Dramatic life of a Costume Designer
We get talking to Sankeerthi Aipanjiguly, a Bangalore-based costume designer about the highs and lows of this creative profession.
If clothing makes the man, then designing them makes one some sort of a creative genius. Film making is a very collaborative process and the role of a costume designer is extremely crucial as it helps to set the film’s emotional tone in a visually appealing way. Merging everybody’s vision and bringing the characters to life in colourful and relevant costumes, does indeed make one a creative genius. Sankeerthi Aipanjiguly has been in this creative profession for over a decade now and is slowly climbing the stairs of success with every new project. It's been a long and grueling journey but her passion for designing has what helped her come this far.
After completing high school, Sankeerthi pursued a diploma in costume designing at the JSS University, Mysore and later worked as a guest faculty at NIFT, Bangalore for four years. It is during that time she made her foray into the world of fashion and started styling for theatre plays and ads. “I’ve always liked fashion, but never wanted to work as a fashion designer. I think designing costume is more interesting as it is not just about the clothes but also the character. As a child I always liked clothes and dressing up. I learned to sew from an early age and that reinforced my love for designing, and knew that this was what I wanted to do.” says Sankeerthi.
She has also worked as stylist and has a large number of ads to her repertoire, including some famous brands like Horlicks Junior, Bru Coffee, Asian Paints, Volkswagen and Big Bazaar. And that's not all, she has even designed exquisite costumes for over 15 theatre plays and movies like Freaky Chakra and Bus Yun Hi. But currently Sankeerthi is busy designing for a French movie which is being directed by Joel Farges. The movie which is a biography set in the 1900s traces the life history of Alexandra David Neel who was a Belgian-French explorer and writer, most known for her visit to Lhasa, Tibet, in 1924, when it was forbidden to foreigners.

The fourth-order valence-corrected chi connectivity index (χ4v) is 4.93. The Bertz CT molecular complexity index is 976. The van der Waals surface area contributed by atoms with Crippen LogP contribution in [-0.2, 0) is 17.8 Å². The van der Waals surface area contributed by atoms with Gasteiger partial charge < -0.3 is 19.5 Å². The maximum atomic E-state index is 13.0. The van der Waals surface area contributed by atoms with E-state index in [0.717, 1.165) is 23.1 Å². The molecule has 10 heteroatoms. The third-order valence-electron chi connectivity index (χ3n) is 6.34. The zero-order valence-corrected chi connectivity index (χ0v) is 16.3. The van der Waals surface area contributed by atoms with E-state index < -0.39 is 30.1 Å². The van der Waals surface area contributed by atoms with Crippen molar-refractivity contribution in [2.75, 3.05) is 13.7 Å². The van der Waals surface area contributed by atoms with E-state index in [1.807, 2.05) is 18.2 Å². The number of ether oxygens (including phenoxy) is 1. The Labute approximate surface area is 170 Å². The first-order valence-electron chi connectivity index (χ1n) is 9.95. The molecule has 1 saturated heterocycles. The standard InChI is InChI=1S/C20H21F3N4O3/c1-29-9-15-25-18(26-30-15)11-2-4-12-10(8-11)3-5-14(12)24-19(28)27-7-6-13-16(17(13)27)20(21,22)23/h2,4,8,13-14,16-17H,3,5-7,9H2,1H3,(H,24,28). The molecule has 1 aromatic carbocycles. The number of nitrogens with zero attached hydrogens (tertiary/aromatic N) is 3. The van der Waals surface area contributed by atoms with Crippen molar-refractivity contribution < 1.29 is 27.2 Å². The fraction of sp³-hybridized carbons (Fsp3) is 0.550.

Sa nkeerthi’s love for art and history is what propelled her into designing for period plays. “I enjoy doing period costumes as you learn something new every time. I especially love the Victorian era, the garments of that period ooze grace and opulence. I make sure every dress has its own personality and creates a visual of that era. And attaining perfection in what I do is what excites me and pushes me to do better. Though most of the times we work on a tight budget it always is a great learning experience.” she explains.
However Sankeerthi rues that there isn't too much money in this profession and costume designers are always expected to work within a limited time and budget. “To be part of this creative profession you have to be married to your job. Even when you go on a vacation, you’re not really on vacation because you always have to be working. It’s endless in a way but it’s fulfilling creatively.” says Sankeerthi, with a twinkle in her eye.
Dispelling the common misconception of the costume designer’s role Sankeerthi says that people often believe that costume designing and fashion designing are directly related. Although one can and often does influence the other, they are not. She says, “Sometimes there is overlap, but costumes are intended to serve the narrative. You have to design for a specific character from history, or for a fictional character according to the script. There is a lot of research that goes in to it and I think it is essential to know how a costume is constructed to be able to design properly.”
Though a city like Mumbai or Delhi would open up a lot more work opportunities, Sankeerthi doesn’t want to shift base and is quite happy with the way things are going. “Costume designing is still in its infancy and not much importance is given to it at least in the regional cinema. I started out pretty early in life and I’ve realized it the hard way that you have to network and be completely immersed into your craft to get on top. As far as the movie industry is concerned, it’s a tough one; you have to be pretty determined to succeed.” she concludes.